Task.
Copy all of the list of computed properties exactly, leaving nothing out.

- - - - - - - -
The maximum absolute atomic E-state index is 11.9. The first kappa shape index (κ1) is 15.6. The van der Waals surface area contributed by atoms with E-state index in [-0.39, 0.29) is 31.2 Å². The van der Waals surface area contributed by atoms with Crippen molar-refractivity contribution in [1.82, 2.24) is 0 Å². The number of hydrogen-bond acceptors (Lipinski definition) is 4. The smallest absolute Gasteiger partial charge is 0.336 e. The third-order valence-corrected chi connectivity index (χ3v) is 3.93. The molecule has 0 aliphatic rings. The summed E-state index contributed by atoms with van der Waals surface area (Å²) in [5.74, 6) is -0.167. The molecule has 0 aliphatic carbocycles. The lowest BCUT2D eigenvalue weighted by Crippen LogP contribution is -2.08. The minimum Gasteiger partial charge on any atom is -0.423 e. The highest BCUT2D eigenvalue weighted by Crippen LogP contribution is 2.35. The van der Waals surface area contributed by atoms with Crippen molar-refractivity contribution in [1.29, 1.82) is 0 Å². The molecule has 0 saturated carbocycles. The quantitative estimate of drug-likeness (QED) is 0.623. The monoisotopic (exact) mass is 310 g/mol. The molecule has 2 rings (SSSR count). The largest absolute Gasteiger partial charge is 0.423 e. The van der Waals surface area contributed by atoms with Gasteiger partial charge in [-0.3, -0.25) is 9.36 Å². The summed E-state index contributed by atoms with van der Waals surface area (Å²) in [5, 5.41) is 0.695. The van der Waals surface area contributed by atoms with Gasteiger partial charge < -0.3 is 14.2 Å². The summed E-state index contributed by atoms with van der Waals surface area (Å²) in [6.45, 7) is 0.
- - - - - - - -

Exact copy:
The maximum absolute atomic E-state index is 11.9. The first kappa shape index (κ1) is 15.6. The van der Waals surface area contributed by atoms with E-state index in [-0.39, 0.29) is 31.2 Å². The van der Waals surface area contributed by atoms with Crippen molar-refractivity contribution in [1.82, 2.24) is 0 Å². The number of hydrogen-bond acceptors (Lipinski definition) is 4. The smallest absolute Gasteiger partial charge is 0.336 e. The third-order valence-corrected chi connectivity index (χ3v) is 3.93. The molecule has 0 aliphatic rings. The summed E-state index contributed by atoms with van der Waals surface area (Å²) in [5.74, 6) is -0.167. The molecule has 0 aliphatic carbocycles. The lowest BCUT2D eigenvalue weighted by Crippen LogP contribution is -2.08. The minimum Gasteiger partial charge on any atom is -0.423 e. The highest BCUT2D eigenvalue weighted by Crippen LogP contribution is 2.35. The van der Waals surface area contributed by atoms with Crippen molar-refractivity contribution in [1.29, 1.82) is 0 Å². The molecule has 0 saturated carbocycles. The quantitative estimate of drug-likeness (QED) is 0.623. The monoisotopic (exact) mass is 310 g/mol. The molecule has 2 rings (SSSR count). The largest absolute Gasteiger partial charge is 0.423 e. The van der Waals surface area contributed by atoms with Gasteiger partial charge in [-0.3, -0.25) is 9.36 Å². The summed E-state index contributed by atoms with van der Waals surface area (Å²) in [5, 5.41) is 0.695. The van der Waals surface area contributed by atoms with Gasteiger partial charge < -0.3 is 14.2 Å². The summed E-state index contributed by atoms with van der Waals surface area (Å²) in [6.45, 7) is 0.